In our celebrity-obsessed era, Megan Mayhew Bergman’s second short-story collection really hits home. Narrated from the perspectives of sisters, friends and lovers, Almost Famous Women (Scribner, $25) examines the lives of real women we almost knew. Born of history and steeped in emotional truth, these fictional stories will break your heart.
There’s the illegitimate daughter of poet Lord Byron, Allegra, who was abandoned as a feisty toddler in 1821. Left in a strict Italian convent, she never stopped asking for her father. There’s Dolly Wilde, a writer—and World War I veteran suffering post-traumatic stress disorder—who could never measure up to her talented uncle, Oscar Wilde. There’s Norma Millay, sister of celebrated poet, Vincent Millay. There’s jazz trumpeter, Tiny Davis. There’s actress Butterfly McQueen.
Lesser-known women are featured here, too. Daisy and Violet Hilton are Siamese twins who were once celebrated for their spectacle and song. They’ve become “two old showgirls bagging groceries at the Sack & Save,” who are still joined at the hip—physically and in every other way—at Daisy’s deathbed.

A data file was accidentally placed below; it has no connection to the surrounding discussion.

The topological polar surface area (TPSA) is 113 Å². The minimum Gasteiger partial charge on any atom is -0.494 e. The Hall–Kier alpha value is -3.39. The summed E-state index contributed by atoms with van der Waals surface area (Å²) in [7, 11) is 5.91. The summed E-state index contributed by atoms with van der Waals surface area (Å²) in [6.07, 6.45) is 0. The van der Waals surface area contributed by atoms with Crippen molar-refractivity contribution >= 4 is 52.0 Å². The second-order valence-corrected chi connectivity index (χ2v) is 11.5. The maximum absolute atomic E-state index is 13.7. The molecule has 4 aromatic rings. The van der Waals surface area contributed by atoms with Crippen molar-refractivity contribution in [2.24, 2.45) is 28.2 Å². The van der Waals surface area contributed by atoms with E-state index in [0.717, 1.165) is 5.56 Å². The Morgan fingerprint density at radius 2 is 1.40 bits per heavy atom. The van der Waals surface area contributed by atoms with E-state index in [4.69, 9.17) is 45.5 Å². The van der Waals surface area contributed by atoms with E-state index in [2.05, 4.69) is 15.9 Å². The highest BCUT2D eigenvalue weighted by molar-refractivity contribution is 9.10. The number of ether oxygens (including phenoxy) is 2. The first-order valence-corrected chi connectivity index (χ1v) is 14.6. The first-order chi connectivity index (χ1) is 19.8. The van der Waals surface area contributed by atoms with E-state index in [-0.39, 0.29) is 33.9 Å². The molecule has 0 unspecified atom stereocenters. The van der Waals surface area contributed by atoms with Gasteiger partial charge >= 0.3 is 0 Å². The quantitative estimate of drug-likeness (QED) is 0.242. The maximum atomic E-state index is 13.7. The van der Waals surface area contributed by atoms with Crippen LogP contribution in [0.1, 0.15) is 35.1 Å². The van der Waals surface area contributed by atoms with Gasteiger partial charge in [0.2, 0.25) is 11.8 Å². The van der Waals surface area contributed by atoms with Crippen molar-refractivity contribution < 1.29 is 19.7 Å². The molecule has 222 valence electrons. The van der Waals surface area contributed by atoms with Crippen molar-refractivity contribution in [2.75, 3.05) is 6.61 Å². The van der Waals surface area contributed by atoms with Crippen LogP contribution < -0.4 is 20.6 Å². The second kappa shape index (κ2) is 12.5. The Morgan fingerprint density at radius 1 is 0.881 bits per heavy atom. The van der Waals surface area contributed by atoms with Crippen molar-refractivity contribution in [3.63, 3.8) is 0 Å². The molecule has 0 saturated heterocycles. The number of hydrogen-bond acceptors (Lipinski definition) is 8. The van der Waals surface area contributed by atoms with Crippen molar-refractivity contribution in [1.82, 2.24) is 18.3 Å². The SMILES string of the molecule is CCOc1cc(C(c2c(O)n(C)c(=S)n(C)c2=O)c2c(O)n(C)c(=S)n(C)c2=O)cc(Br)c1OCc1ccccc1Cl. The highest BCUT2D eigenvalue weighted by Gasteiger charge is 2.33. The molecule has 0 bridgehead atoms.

Beyond their brushes with fame, Bergman’s characters are full of hurt and want, regret and hope. Bergman’s a master of prose, but it’s the way she weaves deep honesty (while avoiding easy sentimentality) throughout these stories that makes this book so worthy.